Outstanding Lame Duck Award: Kevin Harvick

  •  Now we get into the first of my “a la carte” awards; the awards that ought to have been given out this year but weren’t, and now I’m giving them because I CAN. And this one is easy. Lame ducks aren’t supposed to contend for championships. They’re supposed to be like the flightless dodo, useless, pointless, and dead. Not so for the man we call “Happy”. Instead, he racked up four wins, including a wild triumph at Phoenix to remain alive heading to the championship finale in Homestead-Miami, and three third-place championship points finishes in the last four years. Harvick departed Richard Childress Racing with a legacy befit of the driver tapped to replace Dale Earnhardt in 2001. The only thing that was missing was a championship. But boy did he come close.

“No Really, we aren’t Villains!” Award: (tie) Michael Waltrip Racing, Sebastian Vettel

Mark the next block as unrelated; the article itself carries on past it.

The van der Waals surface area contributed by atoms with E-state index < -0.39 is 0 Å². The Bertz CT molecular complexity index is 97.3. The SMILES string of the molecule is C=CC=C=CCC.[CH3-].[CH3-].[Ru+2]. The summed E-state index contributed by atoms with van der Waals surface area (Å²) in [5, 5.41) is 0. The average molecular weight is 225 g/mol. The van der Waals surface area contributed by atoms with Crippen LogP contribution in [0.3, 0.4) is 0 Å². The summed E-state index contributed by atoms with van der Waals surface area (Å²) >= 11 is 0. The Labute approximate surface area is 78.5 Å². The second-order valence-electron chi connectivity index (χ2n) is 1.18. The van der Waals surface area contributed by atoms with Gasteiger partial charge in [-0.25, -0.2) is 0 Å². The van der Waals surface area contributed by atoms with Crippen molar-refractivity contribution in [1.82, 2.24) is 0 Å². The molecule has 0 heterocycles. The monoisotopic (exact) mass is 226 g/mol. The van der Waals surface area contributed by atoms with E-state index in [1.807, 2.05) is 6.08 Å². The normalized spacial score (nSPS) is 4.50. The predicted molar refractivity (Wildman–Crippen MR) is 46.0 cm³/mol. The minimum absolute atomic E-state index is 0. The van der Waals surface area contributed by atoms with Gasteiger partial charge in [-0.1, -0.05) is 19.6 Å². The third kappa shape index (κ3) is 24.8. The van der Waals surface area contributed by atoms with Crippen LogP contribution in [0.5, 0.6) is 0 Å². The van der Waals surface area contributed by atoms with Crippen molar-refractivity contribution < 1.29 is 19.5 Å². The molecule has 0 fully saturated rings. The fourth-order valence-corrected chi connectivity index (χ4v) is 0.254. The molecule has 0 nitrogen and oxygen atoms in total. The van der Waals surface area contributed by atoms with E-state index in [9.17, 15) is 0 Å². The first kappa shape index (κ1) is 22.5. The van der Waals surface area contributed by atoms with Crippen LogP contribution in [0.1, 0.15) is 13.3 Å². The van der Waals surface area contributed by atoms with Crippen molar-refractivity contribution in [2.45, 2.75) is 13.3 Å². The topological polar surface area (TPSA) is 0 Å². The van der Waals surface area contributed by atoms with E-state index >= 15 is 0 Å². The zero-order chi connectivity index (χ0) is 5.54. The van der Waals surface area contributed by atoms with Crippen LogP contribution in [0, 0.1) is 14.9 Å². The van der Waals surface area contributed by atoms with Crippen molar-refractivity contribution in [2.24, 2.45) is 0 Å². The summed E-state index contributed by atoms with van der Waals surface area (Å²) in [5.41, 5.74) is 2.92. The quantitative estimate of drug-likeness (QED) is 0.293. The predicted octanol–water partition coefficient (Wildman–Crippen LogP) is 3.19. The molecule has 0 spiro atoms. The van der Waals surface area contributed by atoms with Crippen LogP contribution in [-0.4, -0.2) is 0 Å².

•  Every once in a while, you come across those who really try hard to be good guys, but make a mistake and get branded with the black mark on their foreheads forever and ever and ever. Or at least till the end of the year. Such was the case for Michael Waltrip Racing in 2013. After “Spingate”, combined with MWR’s past history of less-than-stellar limelights (the 2007 Daytona fuel controversy comes to mind), Michael Waltrip Racing just had a dark pall over it for the remainder of 2013 and really became the villains of the Chase without true proof of the wrongdoing (yes, I’m not taking a stance here). The organization is looking for a restructure to clean the slate in 2014 by bringing in Jeff Burton and adding Brian Vickers (pending doctors’ approval) full-time to the operation. On a side note, I added Sebastian Vettel to this category because the whole “Multi-21” affair really left a foul taste in the mouths of the open wheel crowd as well, when Vettel deliberately disobeyed team orders and passed Mark Webber for the win in Malaysia. If there were an award for best facial expression of the year, Mark Webber glaring daggers at Vettel on the podium after that one would take top honors, hands down!